Britt Monti sitting in a grey armchair.

A personal struggle led to a more caring design

Six years ago something happened that changed Britt’s life, and also the way she looks at design. She had a stroke. With her own experience of overcoming obstacles at home during recovery, she started working on the thoughtful collection OMTÄNKSAM.

Britt Monti takes a seat in a grey armchair by the big windows in the design department in Älmhult. At first sight, the chair doesn’t look that different from a traditional upholstered wing chair—the timeless design that has been around for 300 years. However, the chair Britt is sitting she describes as a more “caring” chair, and she is more than happy to describe why.

“I think it is a human right to get in and out of a chair, even if you are in a stage in life when your physical capacity is limited. This chair has lumbar support which helps you sit comfortably. The seating position is higher and more upright because if the seat is too deep and you have to reach out for the armrests, it is more difficult to get up,” says Britt.

As a Creative Leader at IKEA, Britt works with forecasts and global trends. As the demographics of the world change, so do the demands on our homes. For many years, report after report has shown that as the population grows and people also prefer to live at home longer. Britt asked herself what IKEA could do to meet future needs. But one day something happened that changed Britt’s life, and also the way she looks at design. She had a stroke.

She faced a long recovery, which turned out to be the beginning of the OMTÄNKSAM collection. Now she experienced herself what it takes to overcome the everyday obstacles that make it difficult to enjoy an independent life like getting out of a chair, opening a lid or eating without help.

A bedroom with a chair with a back cushion. In the background there's a bed and a woman by a window.


A woman holding a cup while sitting on a cushion on a terrace floor, using a stool as a table.


“My life was filled with challenges. I went from a fully independent life to not being able to get out of the bed or hold a cup of coffee. A rehabilitation therapist came to my home and offered to install equipment and make adaptations, but I said ‘no thanks’. I didn’t want my home to look like the hospital I just left,” says Britt.

The OMTÄNKSAM collection—including, for example, cushions that provide support, table and chairs, an easy to grip vase, and jar grippers that help you unscrew lids—is developed in collaboration with ergonomists and physiotherapists. The products have lots of hidden features to add comfort, function and safety and is the result of looking at the needs that might arise when our physical circumstances change, temporarily or permanently. Britt calls it inclusive design.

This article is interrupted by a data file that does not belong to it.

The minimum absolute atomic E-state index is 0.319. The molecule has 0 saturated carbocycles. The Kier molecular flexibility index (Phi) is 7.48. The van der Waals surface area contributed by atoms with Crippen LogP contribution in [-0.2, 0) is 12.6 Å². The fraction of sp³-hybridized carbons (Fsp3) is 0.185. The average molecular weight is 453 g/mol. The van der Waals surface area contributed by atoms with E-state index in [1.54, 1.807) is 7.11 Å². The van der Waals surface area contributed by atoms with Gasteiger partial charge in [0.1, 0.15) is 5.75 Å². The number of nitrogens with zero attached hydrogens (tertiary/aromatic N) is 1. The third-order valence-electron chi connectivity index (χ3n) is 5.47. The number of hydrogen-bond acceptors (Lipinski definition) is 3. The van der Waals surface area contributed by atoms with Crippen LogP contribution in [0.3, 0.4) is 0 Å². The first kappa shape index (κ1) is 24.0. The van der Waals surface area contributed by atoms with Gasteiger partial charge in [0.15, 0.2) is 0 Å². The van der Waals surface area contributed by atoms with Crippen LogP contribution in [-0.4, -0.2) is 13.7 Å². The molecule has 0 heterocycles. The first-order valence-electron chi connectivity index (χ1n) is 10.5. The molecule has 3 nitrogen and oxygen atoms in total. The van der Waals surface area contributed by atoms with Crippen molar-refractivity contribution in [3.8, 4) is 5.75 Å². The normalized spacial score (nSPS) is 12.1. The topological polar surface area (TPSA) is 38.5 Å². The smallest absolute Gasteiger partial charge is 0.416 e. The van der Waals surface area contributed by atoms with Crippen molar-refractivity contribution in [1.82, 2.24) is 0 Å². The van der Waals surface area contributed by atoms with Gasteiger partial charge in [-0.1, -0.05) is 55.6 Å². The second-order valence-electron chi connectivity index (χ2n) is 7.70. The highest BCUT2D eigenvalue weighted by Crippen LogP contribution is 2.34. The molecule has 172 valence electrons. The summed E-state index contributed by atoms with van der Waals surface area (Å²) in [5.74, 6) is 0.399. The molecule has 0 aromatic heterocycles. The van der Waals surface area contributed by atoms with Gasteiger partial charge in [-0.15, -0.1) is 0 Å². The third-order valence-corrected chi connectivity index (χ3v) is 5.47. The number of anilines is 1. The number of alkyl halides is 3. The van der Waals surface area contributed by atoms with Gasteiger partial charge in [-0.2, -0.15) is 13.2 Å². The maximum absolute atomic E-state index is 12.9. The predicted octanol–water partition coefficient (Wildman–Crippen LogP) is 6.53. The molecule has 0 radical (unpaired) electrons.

“OMTÄNKSAM means ‘thoughtful’ or ‘caring’ in Swedish, and to me, the word includes the small things you do to look out for the comfort or welfare of others. This is a collection that adds extra comfort and functionality for all individuals with different kinds of functional needs – from children, pregnant woman, people with back pain or suffering from rheumatism or arthritis to the elderly,” says Britt.

A woman sitting in a wing chair with a foot stool in a Scandi style room while using a smart device.

Where in your home did you feel most limited?

“I found it difficult to grip and hold on to things, so I had major problems everywhere in my home. I also believe the bathroom is a place that very quickly becomes limiting. Often everything is in white and can be slippery.”

The collection contains 22 products. Any idea that didn’t make it all the way that you hope to see in the future?

“We have some prototypes that didn’t make it all the way for different reasons. Hopefully we one day can offer the brilliant cutting board with several safety functions, where you can cut a cucumber with one hand. The collection includes all dimensions of Democratic Design — form, function, quality and sustainability at an affordable price, and some products would have cost too much.”

A woman holding a glass vase with fresh, wild flowers.


A man laying on a couch while reading a book with a duvet rolled up for support under his knees.


What do you think we will need in the future to enjoy an independent life at home?

“Even more flexible furniture, like height-adjustable furniture.”

You test launched some of the products in Sweden and Japan. What did you learn?

“People in Japan were very excited when we started selling OMTÄNKSAM last year. Japan has a growing population and many are taken care of by relatives at home, and we know that the different support cushions were very popular.”

A woman in a wheelchair sitting at a table with a cup of coffee, notebooks, pens, a vase with flowers, and a cat.

OMTÄNKSAM will be in stores May 2020 and is designed by Knut Hagberg, Marianne Hagberg, Johanna Lagercrantz, Iina Vuorivirta, Amsell/Berlin and Ehlén Johansson.